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tline3open  creamer with unknown marks

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Author Topic:   creamer with unknown marks
akgdc

Posts: 289
Registered: Sep 2001

iconnumber posted 03-27-2005 08:42 PM     Click Here to See the Profile for akgdc     Edit/Delete Message   Reply w/Quote
Here is a creamer that apparently dates to the middle of the 19th century. It's of hand-raised construction with applied die-rolled banding.

The marks should be easy ones -- nice and crisp and official-looking -- but they've got me stumped. The form is also somewhat unusual and hard for me to place.

The Mercury head mark is repeated just below the lip of the pitcher.

The style of the delicately executed monogram is unusual, too ... it seems to suggest that we are not in Germany, anyway.



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blakstone

Posts: 493
Registered: Jul 2004

iconnumber posted 03-28-2005 12:05 PM     Click Here to See the Profile for blakstone     Edit/Delete Message   Reply w/Quote
This is only idle (but not, I'd like to think, uninformed) speculation, but the "crowned F" I have seen at least once before on a piece that was unquestionably mid-19th century Swiss: Bern, to be exact. (Not the same maker, though.)

Mid-19th century Swiss marks I confess to be my bête noir - between Napoléon and the French-style marks introduced in 1883 there is an absolute dearth of information. (Even correspondence with the Swiss Assay Office has resulted in the response that each Canton was on its own and so are you, bub.)

But I agree with you and feel confident that the piece isn't German. And you can pretty much rule out every other European country, . . . well, because I'm familiar enough with their marks to do so. (Though pride goeth before, etc.)

The one exception might be Faro, Portugal, whose city mark was a crowned F. The mark here, however, does not resemble any known Portuguese mark with which I am familiar. Stylistically, too, I doubt that this item can be Portuguese.

One last point: is the maker's mark "AuC"? If so, this could be "A und C", in keeping with the Swiss theory. (Probably then, two surnames, not "& Co." - which would be "Firma" in German - but in neither case the French "et Cie.")

Hmmm . . .

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swarter
Moderator

Posts: 2920
Registered: May 2003

iconnumber posted 03-28-2005 12:27 PM     Click Here to See the Profile for swarter     Edit/Delete Message   Reply w/Quote
You should be able to rule out the non-German speaking Cantons, should you not?

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Arg(um)entum

Posts: 304
Registered: Apr 2002

iconnumber posted 03-28-2005 02:10 PM     Click Here to See the Profile for Arg(um)entum     Edit/Delete Message   Reply w/Quote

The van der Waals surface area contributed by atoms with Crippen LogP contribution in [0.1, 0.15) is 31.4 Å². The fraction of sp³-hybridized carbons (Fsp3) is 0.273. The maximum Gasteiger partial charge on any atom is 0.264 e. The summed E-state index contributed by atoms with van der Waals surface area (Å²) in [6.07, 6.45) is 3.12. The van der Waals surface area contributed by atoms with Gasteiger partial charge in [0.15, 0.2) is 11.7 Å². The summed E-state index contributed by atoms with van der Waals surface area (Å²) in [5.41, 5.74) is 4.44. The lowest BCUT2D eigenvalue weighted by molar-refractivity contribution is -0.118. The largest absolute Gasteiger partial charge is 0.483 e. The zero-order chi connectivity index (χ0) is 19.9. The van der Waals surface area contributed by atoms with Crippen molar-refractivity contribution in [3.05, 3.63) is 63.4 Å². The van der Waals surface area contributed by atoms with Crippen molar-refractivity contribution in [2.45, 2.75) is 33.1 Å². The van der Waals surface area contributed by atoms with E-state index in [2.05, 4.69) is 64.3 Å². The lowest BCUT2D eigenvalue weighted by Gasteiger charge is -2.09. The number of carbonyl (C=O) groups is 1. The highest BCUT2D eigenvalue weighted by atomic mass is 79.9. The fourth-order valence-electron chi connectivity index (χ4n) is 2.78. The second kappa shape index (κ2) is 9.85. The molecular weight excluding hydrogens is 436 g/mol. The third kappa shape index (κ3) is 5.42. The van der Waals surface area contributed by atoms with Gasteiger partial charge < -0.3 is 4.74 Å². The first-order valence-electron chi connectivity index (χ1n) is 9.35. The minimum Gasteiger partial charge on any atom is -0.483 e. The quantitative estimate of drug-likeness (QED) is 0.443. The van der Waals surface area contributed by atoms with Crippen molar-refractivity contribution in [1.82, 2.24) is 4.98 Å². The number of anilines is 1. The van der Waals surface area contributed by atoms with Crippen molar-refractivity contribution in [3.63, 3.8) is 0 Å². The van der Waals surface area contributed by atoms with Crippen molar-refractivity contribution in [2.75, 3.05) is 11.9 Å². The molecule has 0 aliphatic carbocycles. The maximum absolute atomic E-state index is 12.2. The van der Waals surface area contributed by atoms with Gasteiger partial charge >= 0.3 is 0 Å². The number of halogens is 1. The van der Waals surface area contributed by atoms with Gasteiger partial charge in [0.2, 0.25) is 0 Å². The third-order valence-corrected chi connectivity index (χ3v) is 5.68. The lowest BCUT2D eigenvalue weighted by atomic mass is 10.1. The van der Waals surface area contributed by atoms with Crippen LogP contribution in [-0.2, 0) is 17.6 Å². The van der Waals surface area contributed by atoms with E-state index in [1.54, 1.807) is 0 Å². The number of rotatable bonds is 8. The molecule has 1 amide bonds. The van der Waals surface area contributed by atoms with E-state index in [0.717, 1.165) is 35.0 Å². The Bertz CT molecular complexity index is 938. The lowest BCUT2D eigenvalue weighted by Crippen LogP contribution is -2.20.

Berne it is!

Darn it, the fellow on the right looked familiar but I couldn't think where I had seen him. Now that you jogged my memory: there it is, or at least a piece of the answer. Five weeks ago, being short of time and frustrated, I bought a book that turned out a bit disappointing such that I put it away. It deals with some church silver and more pewter than I realized (and care for).

So, the fellow on the right appears on a plate attributed to Georg Adam Rehfuss, 1st Half 19C. The marks for the piece are given as drawings and include besides that fellow also a second head, this one facing left plus a crowned 'F' in a similar shape as the one on the creamer; the crown is of a different design though.

There is a second piece illustrated, a very nice ewer. It has the crowned 'F' matching the one on the creamer, the left facing head of the plate, doesn't have the fellow on your creamer, but it shows a 'R&C' in a rectangle similar to the creamer. This ewer is attributed to Rehfuss & Cie, Berne, 1838.

The ewer also shares some design elements with the creamer: the soaring handle (though more elaborate), a slight similarity of the decoration on the foot and a vertically oriented decorative band towards the top.


Very nice acquisition - congratulations!.

[This message has been edited by Arg(um)entum (edited 03-28-2005).]

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blakstone

Posts: 493
Registered: Jul 2004

iconnumber posted 03-28-2005 02:53 PM     Click Here to See the Profile for blakstone     Edit/Delete Message   Reply w/Quote
Of course: "R&C" for Rehfues & Cie. Once I made the Berne connection, I should have seen that right off. They were one of the largest Swiss manufacturers in the 19th C. Thanks, Arg(um)entum, for taking the ball and running with it!

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Arg(um)entum

Posts: 304
Registered: Apr 2002

iconnumber posted 03-28-2005 03:24 PM     Click Here to See the Profile for Arg(um)entum     Edit/Delete Message   Reply w/Quote
Interesting that you spell the name 'Rehfues' which is the way I thought I had always seen it in auction listings. Yet this book (in french) spells it 'Rehfuss' which from a german language angle makes sense. I wonder if there was a name change somewhere along the line. Does your inexhaustible library shed any light on this?
TIA!

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akgdc

Posts: 289
Registered: Sep 2001

iconnumber posted 03-28-2005 11:46 PM     Click Here to See the Profile for akgdc     Edit/Delete Message   Reply w/Quote
Wow, now I have seen it all. First, you guys slashed through the impenetrable thickets of Hamburg assayers' marks, and now you delve into the even more terrifying heart of darkness that is 19th-century Swiss silver.

Bravo. There are certainly some amazing people in these Forums.

Blakstone, I hope you are planning (seriously) to publish a book one of these days that will supplant Tardy.

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